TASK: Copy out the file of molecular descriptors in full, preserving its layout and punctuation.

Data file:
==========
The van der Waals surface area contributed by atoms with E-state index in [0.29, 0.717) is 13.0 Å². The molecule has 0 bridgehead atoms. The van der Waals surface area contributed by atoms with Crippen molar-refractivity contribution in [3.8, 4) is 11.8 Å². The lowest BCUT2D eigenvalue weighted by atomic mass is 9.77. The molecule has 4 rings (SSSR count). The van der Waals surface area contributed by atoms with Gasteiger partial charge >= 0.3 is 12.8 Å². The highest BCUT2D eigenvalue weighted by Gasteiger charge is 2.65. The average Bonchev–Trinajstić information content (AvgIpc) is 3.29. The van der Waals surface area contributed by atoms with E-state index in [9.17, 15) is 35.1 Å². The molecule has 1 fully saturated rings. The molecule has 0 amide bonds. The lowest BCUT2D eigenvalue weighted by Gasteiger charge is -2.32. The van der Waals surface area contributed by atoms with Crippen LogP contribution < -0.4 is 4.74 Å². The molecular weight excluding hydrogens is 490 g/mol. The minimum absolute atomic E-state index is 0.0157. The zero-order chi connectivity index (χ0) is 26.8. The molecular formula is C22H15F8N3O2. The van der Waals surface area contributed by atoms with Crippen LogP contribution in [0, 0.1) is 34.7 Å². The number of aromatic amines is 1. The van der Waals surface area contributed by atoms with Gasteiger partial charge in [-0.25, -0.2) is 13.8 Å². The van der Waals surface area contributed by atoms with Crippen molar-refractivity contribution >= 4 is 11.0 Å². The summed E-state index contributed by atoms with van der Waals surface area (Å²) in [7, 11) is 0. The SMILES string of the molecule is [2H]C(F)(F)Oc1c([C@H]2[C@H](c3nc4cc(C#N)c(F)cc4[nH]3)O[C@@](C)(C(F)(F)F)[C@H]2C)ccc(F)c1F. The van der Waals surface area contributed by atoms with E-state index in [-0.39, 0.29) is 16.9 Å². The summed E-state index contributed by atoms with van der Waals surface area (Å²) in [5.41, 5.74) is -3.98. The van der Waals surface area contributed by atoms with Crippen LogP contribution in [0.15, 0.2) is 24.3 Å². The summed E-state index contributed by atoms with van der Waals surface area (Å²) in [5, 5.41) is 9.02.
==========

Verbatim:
The van der Waals surface area contributed by atoms with E-state index in [0.29, 0.717) is 13.0 Å². The molecule has 0 bridgehead atoms. The van der Waals surface area contributed by atoms with Crippen molar-refractivity contribution in [3.8, 4) is 11.8 Å². The lowest BCUT2D eigenvalue weighted by atomic mass is 9.77. The molecule has 4 rings (SSSR count). The van der Waals surface area contributed by atoms with Gasteiger partial charge >= 0.3 is 12.8 Å². The highest BCUT2D eigenvalue weighted by Gasteiger charge is 2.65. The average Bonchev–Trinajstić information content (AvgIpc) is 3.29. The van der Waals surface area contributed by atoms with E-state index in [9.17, 15) is 35.1 Å². The molecule has 1 fully saturated rings. The molecule has 0 amide bonds. The lowest BCUT2D eigenvalue weighted by Gasteiger charge is -2.32. The van der Waals surface area contributed by atoms with Crippen LogP contribution < -0.4 is 4.74 Å². The molecular weight excluding hydrogens is 490 g/mol. The minimum absolute atomic E-state index is 0.0157. The zero-order chi connectivity index (χ0) is 26.8. The molecular formula is C22H15F8N3O2. The van der Waals surface area contributed by atoms with Crippen LogP contribution in [0, 0.1) is 34.7 Å². The number of aromatic amines is 1. The van der Waals surface area contributed by atoms with Gasteiger partial charge in [-0.25, -0.2) is 13.8 Å². The van der Waals surface area contributed by atoms with Crippen molar-refractivity contribution >= 4 is 11.0 Å². The summed E-state index contributed by atoms with van der Waals surface area (Å²) in [7, 11) is 0. The SMILES string of the molecule is [2H]C(F)(F)Oc1c([C@H]2[C@H](c3nc4cc(C#N)c(F)cc4[nH]3)O[C@@](C)(C(F)(F)F)[C@H]2C)ccc(F)c1F. The van der Waals surface area contributed by atoms with E-state index in [-0.39, 0.29) is 16.9 Å². The summed E-state index contributed by atoms with van der Waals surface area (Å²) in [5.41, 5.74) is -3.98. The van der Waals surface area contributed by atoms with Crippen LogP contribution in [0.15, 0.2) is 24.3 Å². The summed E-state index contributed by atoms with van der Waals surface area (Å²) in [5, 5.41) is 9.02.